#33 kotmj

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Posted 06 May 2015 - 09:35 PM

It's not the angle of the camera. Camera position doesn't influence the look of a suit much, especially not with moderate focal lengths. Guess how I'd know? (Answer: I take pictures of jackets several times a week.) As an example, if a person's bum looks disproportionate in a picture, it's because his bum is disproportionate, not because of camera angle. No tailor can make a big bum look small, for instance. Only dieting can.

On SF it is very popular to say this and that is due to camera angle. Totally wrong. The human body is a lot stranger than tailors can cut clothes. Camera angle doesn't play a role in fit pics.

In the case of the above pic, I like the skirt flare. It's a very traditional silhouette of hips nearly as wide as chest.

When wearing it, I notice the quarters have a noticeable tendency to come close to the body, instead of being floppy. I've not owned a jacket whose quarters are this well-behaved, and I attribute this effect to something different I did to the canvas this time, and which may find its way to all our jackets.

#34 kotmj

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Posted 06 May 2015 - 10:17 PM

I'm also thinking if we should make shoulders like these for all Bendaharas. They're made differently from the methods commonly employed by KL coatmakers, and was something of an experiment that turned out better than expected. I've been wanting to overhaul the way we make padded shoulders for a long time, but never gotten around to it. Too big a battle.

#35 kotmj

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Posted 08 May 2015 - 01:02 AM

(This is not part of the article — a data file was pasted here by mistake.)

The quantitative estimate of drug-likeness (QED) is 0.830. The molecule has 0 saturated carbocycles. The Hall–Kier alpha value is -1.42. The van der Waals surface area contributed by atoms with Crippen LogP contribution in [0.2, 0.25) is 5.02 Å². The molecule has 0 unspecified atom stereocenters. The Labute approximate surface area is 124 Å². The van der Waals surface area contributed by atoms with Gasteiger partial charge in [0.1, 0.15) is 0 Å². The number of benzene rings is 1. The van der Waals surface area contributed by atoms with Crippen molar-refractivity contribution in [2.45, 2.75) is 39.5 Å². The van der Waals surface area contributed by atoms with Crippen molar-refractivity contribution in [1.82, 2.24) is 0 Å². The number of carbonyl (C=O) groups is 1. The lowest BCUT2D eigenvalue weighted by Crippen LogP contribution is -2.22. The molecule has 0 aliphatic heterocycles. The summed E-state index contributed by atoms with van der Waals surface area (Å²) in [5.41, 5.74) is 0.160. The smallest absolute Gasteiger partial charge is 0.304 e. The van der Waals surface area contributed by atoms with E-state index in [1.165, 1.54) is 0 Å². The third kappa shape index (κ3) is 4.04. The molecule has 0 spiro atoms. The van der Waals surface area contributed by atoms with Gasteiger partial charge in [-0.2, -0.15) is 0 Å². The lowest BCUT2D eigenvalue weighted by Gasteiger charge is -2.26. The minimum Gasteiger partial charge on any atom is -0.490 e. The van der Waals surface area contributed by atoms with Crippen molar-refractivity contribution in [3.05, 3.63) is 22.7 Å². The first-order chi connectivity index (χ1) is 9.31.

Huge tailoring challenge. 6.5 oz, Super 160's. Almost lining material. The side seam could not withstand the amount of suppression -- it was a total crinkled mess -- so we had to distribute the suppression more evenly between all the seams. Model: Sultan.
ho_dragonfly_zpsfczr8zry.jpg

It doesn't look that bad when worn ... here it is on the customer during the fitting ... I took this pic to show the customer the bubble of extraneous fullness at CB. But generally, I think I should stop letting customers pick from this bunch.
ho_dragonfly2_zpsneheyivo.jpg

#36 kotmj

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Posted 08 May 2015 - 11:50 PM

Who says there are no young people joining the trade? Here's an almost underaged coatmaker-in-training making a fused baste for me.
IMG_7241_zpsiatew3fq.jpg

#37 kenterong

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Posted 09 May 2015 - 03:06 PM

ummm doesn't quite look underaged to me...



#38 kotmj

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Posted 09 May 2015 - 03:53 PM

you judge that from the hands?

#39 kenterong

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Posted 09 May 2015 - 08:14 PM

No, from the top left hand portion of the picture.

#40 kotmj

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Posted 10 May 2015 - 09:52 PM

When talking to her I have to be particularly self-aware otherwise my eyes would be staring downwards instead of in the general direction of her face.

Back shoulder ease
DSCF6676_edited_zpsrt7nzvgy.jpg

There is a pretty well-known Taiwanese tailor I met in Seremban who thinks 1" of back shoulder ease is compulsory, and decried all of the jackets being worn in the room for not having enough. The typical amount used in KL is 3/8" which is also what is used on most RTW. I personally understand his insistence on 1" and the enormous ergonomic benefits of so much back shoulder ease, but on some jackets it is a bit too much and results in vertical creases in the back shoulder. Anyway, we recently upped our ease to 3/4" (which is what you see above) -- working our way to 1". The corrugation in the back shoulder will eventually be pressed flat -- in the finished jacket, there should be no obvious corrugation since the cloth would have been shrunk in that area.